Growing up in San Francisco as a second generation Chinese American, I made sure we celebrated every holiday in the most traditional way as possible. As the eldest in the family, I wanted to make sure we blended in, and that the Chin clan would not face any shame when it came to honoring special dates on the calendar. Fortunately, my parents supported my ideas. At Easter, they let me throw a spring party where I hid Easter eggs in our backyard and sent my brother and little friends on an annual hunt. At Halloween, Dad spray painted my princess costume black so I go trick or treating as a little witch.
Now, at Christmas, Mom agreed to take my brother and I to San Francisco’s Emporium at Stonestown shopping center. Up in the higher floors, I recall we stood in a very long line to take pictures with Santa, The Man.
Funny thing though… I thought he was going to give us a boatload of gifts when we saw him. In my mind’s eye, there would be so many that my little arms would not be able to hold them all. Once we managed to shuffle to the head of the line and were instructed to step up to this larger-than-life figure, the lady elf helper hoisted my younger brother, Harvey, and I on his lap. Mr. Claus whispered to each of us, “What would you like for Christmas?”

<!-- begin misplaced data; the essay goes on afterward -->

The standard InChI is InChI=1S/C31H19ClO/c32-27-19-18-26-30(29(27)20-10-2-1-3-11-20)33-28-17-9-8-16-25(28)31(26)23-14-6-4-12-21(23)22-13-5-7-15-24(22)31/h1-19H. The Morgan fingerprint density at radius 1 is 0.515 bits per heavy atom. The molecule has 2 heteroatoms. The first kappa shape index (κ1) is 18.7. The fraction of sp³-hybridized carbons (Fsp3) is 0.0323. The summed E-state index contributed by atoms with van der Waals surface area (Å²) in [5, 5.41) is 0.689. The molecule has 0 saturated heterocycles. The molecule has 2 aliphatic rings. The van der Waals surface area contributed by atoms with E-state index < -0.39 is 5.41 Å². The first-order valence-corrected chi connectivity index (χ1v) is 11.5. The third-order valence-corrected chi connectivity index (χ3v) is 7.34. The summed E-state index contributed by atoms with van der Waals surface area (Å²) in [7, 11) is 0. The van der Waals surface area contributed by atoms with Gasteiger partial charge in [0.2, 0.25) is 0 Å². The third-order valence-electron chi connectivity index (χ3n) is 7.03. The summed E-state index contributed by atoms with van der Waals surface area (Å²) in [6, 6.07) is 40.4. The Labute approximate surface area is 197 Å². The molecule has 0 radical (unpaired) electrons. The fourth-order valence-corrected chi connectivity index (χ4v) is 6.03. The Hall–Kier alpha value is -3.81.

My six-year-old self told him very clearly and succinctly that I required a Barbie. My brother probably requested an army man. Well, the guy didn’t come through. The next thing I knew, a flash bulb went off and Lady Elf had taken a photo of us. All of a sudden we popped off his lap. We were hurriedly told to go back to my mom who ushered us towards her. Both of us complied. No gifts were dispensed. Did the others in line know this? That the Great Santa, Supreme Giver of Presents, was a stingy fraud?
Taking the street car to return home, Harvey and I unwrapped the cellophane from our tiny candy canes that he had handed to us. We sucked them to their very deaths. We walked in the door and pretended like nothing had ever happened. And we never went to see Santa again.